Poetic Forms Poetic Forms    

Lesson 16: Sonnet: Ozymandias

by Percy Bysshe Shelley

lesson image
Colossal Bust of Ramesses II at the British Museum

I met a traveler from an antique land,

Who said—"Two vast and trunkless legs of stone

Stand in the desert. . . . Near them, on the sand,

Half sunk a shattered visage lies, whose frown,

And wrinkled lip, and sneer of cold command,

Tell that its sculptor well those passions read

Which yet survive, stamped on these lifeless things,

The hand that mocked them, and the heart that fed;

And on the pedestal, these words appear:

My name is Ozymandias, King of Kings;

Look on my Works, ye Mighty, and despair!

Nothing beside remains. Round the decay

Of that colossal Wreck, boundless and bare

The lone and level sands stretch far away."

    Poetic Forms Poetic Forms    

Lesson 16: Sonnet: Ozymandias

by Percy Bysshe Shelley


Study the poem for one week.

Over the week:

  • Read the poem each day.
  • Review the synopsis.
  • Read about the poetic form.
  • Complete the enrichment activities.


In the Petrarchan sonnet "Ozymandias," Percy Bysshe Shelley writes in iambic pentameter (da-DUM) of Ozymandias, the Greek name for Egyptian pharaoh Ramesses II. Reportedly inspired by a broken statue of Ramesses II acquired by the British Museum, the poet addresses the rise and inevitable fall of power to the passage of time. Long ago, Ramesses II was a powerful pharaoh who ordered towering colossi built to demonstrate his might. Over time, the symbols of his might crumble to dust.


Poems often adhere to specific poetic forms, defined as 'poems following distinct sets of rules.'

The nine poetic forms we'll study include the:

  1. Sijo: A lyrical Korean poetic form of three long lines.
  2. Haiku: A Japanese poem of three lines and a total of seventeen syllables.
  3. Limerick: A humorous poem of five lines and the rhyming scheme AABBA, typically having syllables of 9–9–6–6–9.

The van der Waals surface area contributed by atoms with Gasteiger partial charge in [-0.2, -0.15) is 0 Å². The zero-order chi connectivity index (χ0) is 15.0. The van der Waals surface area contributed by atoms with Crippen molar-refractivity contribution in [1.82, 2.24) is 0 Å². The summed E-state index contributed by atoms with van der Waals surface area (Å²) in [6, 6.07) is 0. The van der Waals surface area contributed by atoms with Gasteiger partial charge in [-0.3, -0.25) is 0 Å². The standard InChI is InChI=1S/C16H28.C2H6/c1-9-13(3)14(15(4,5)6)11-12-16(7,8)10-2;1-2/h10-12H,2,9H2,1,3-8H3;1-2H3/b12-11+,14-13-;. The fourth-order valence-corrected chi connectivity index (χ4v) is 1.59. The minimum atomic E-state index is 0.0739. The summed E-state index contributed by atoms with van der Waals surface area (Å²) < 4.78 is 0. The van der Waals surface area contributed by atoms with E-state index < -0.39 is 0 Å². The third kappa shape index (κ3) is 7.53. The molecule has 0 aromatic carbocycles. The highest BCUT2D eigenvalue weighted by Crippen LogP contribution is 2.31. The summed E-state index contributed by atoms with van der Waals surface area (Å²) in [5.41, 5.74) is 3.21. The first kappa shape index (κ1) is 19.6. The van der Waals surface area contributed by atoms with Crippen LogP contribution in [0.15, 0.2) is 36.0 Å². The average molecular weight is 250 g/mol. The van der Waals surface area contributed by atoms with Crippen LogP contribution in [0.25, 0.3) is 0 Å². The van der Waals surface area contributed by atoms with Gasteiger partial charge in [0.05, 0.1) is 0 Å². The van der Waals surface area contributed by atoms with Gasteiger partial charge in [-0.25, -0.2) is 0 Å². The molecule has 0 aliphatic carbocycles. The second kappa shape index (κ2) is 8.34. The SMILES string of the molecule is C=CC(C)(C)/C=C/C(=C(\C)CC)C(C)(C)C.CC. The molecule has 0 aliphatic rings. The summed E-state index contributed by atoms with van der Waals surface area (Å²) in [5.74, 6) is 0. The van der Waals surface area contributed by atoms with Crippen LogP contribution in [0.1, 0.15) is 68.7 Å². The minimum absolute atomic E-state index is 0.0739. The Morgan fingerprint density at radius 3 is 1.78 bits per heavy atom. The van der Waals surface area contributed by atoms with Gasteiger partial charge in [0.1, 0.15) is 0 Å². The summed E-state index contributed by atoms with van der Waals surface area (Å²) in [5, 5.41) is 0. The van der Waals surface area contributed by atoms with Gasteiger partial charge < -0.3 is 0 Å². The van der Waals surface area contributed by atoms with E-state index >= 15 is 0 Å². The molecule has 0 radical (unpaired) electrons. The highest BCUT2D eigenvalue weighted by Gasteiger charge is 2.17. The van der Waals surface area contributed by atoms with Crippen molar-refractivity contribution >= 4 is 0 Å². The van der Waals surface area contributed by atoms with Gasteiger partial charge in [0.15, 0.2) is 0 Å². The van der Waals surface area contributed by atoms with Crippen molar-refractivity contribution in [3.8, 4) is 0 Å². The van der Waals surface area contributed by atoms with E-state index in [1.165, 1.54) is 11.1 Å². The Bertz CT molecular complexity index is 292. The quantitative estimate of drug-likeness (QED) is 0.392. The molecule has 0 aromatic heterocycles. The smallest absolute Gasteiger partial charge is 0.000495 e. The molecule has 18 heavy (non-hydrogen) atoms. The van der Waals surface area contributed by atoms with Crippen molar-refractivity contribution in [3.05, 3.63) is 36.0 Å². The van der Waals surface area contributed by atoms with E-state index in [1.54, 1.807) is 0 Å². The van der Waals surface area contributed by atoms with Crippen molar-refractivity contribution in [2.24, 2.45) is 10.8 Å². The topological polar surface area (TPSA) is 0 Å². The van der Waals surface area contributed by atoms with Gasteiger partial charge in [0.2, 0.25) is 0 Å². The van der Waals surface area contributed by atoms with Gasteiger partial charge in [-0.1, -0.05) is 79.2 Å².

4. Sonnet: A poetic form of fourteen lines that follow one of a few common rhyming schemes.
  5. Epitaph
  6. Acrostic
  7. Visual
  8. Ode
  9. Blank Verse

Although we'll not delve into the details, listed below are six common types of sonnets:

  1. Italian Sonnet
  2. Petrarchan Sonnet
  3. Shakespearean Sonnet
  4. Spenserian Sonnet
  5. Miltonic Sonnet
  6. Terza Rima Sonnet

Petrarchan sonnets like 'Ozymandias' follow the listed rules:

  1. Consist of fourteen (14) lines
  2. Have approximately 10 syllables per line
  3. Divided into an 8-line stanza and a 6-line stanza

'Ozymandias' is written partly in iambic pentameter, although not all lines strictly conform. Iambic pentameter is all about the rhythm:

  1. The rhythm is da-DUM | da-DUM | da-DUM | da-DUM | da-DUM, with an emphasis on the 'DUM.'
  2. Read the second line in the poem, emphasizing the rhythm.
  3. half SUNK | a SHATT | ered-VIS | age LIES | whose FROWN
  4. Note how there are five (5) groupings of da-DUM - the penta in pentameter means '5.'


Activity 1: Recite the Poem Title, Poet Name, and Poem

  • Each day this week, recite aloud the title of the poem, the name of the poet, and the poem.

Activity 2: Study the Poem Picture

Study the poem picture and describe how it relates to the poem.

Activity 3: Narrate the Poem

  • After reading the poem, narrate the poem events aloud using your own words.

Activity 4: Map the Poem

  • In the poem, the poet explores the rise and fall of power of Egyptian pharaoh Ramesses II.
  • Find Egypt on the map of Africa.

Activity 5: Discuss Time

  • The poem meditates on the rise and inevitable fall of power to the passage of time.
  • Discuss whether time always triumphs. Can anything defeat time?

Activity 6: Complete Book Activities   

  • Click the crayon above, and complete page 19 of 'Elementary Poetry 6: Poetic Forms.'


  1. 'Sonnet.' Wikipedia. Wikipedia.org. n.p.
  2. 'Ozymandias.' Wikipedia. Wikipedia.org. n.p.
  3. 'Iambic Pentameter.' Wikipedia. Wikipedia.org. n.p.